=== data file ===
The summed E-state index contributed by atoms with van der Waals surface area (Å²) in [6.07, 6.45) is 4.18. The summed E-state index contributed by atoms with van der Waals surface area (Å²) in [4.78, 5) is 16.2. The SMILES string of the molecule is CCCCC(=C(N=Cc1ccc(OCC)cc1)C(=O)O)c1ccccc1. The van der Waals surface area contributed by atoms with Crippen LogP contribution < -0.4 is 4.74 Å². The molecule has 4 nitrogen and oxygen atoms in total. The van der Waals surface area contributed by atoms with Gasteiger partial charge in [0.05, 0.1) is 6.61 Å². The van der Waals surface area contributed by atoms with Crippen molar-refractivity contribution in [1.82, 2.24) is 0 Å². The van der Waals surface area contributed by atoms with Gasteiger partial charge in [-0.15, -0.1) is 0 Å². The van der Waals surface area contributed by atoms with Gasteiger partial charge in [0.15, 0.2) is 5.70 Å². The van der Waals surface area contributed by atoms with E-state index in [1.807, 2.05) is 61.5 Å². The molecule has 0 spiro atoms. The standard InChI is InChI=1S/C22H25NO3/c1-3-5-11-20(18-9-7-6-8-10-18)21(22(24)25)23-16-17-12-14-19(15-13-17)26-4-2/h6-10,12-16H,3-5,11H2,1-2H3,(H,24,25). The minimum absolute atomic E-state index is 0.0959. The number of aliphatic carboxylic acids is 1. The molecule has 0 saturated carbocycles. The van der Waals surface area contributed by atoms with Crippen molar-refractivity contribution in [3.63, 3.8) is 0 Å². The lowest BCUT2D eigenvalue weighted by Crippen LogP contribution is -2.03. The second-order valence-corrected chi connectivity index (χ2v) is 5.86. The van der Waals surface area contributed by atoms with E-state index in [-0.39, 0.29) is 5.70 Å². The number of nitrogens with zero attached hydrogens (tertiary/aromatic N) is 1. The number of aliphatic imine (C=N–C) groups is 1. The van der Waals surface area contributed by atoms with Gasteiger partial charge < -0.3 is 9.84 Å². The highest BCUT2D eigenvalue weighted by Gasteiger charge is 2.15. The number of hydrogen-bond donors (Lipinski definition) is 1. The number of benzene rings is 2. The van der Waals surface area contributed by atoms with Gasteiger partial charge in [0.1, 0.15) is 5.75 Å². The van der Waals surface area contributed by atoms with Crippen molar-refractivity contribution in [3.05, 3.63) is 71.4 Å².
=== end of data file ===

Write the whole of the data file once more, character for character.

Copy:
The summed E-state index contributed by atoms with van der Waals surface area (Å²) in [6.07, 6.45) is 4.18. The summed E-state index contributed by atoms with van der Waals surface area (Å²) in [4.78, 5) is 16.2. The SMILES string of the molecule is CCCCC(=C(N=Cc1ccc(OCC)cc1)C(=O)O)c1ccccc1. The van der Waals surface area contributed by atoms with Crippen LogP contribution < -0.4 is 4.74 Å². The molecule has 4 nitrogen and oxygen atoms in total. The van der Waals surface area contributed by atoms with Gasteiger partial charge in [0.05, 0.1) is 6.61 Å². The van der Waals surface area contributed by atoms with Crippen molar-refractivity contribution in [1.82, 2.24) is 0 Å². The van der Waals surface area contributed by atoms with Gasteiger partial charge in [-0.15, -0.1) is 0 Å². The van der Waals surface area contributed by atoms with Gasteiger partial charge in [0.15, 0.2) is 5.70 Å². The van der Waals surface area contributed by atoms with E-state index in [1.807, 2.05) is 61.5 Å². The molecule has 0 spiro atoms. The standard InChI is InChI=1S/C22H25NO3/c1-3-5-11-20(18-9-7-6-8-10-18)21(22(24)25)23-16-17-12-14-19(15-13-17)26-4-2/h6-10,12-16H,3-5,11H2,1-2H3,(H,24,25). The minimum absolute atomic E-state index is 0.0959. The number of aliphatic carboxylic acids is 1. The molecule has 0 saturated carbocycles. The van der Waals surface area contributed by atoms with Crippen molar-refractivity contribution in [3.63, 3.8) is 0 Å². The lowest BCUT2D eigenvalue weighted by Crippen LogP contribution is -2.03. The second-order valence-corrected chi connectivity index (χ2v) is 5.86. The van der Waals surface area contributed by atoms with E-state index in [-0.39, 0.29) is 5.70 Å². The number of nitrogens with zero attached hydrogens (tertiary/aromatic N) is 1. The number of aliphatic imine (C=N–C) groups is 1. The van der Waals surface area contributed by atoms with Gasteiger partial charge < -0.3 is 9.84 Å². The highest BCUT2D eigenvalue weighted by Gasteiger charge is 2.15. The number of hydrogen-bond donors (Lipinski definition) is 1. The number of benzene rings is 2. The van der Waals surface area contributed by atoms with Gasteiger partial charge in [0.1, 0.15) is 5.75 Å². The van der Waals surface area contributed by atoms with Crippen molar-refractivity contribution in [3.05, 3.63) is 71.4 Å².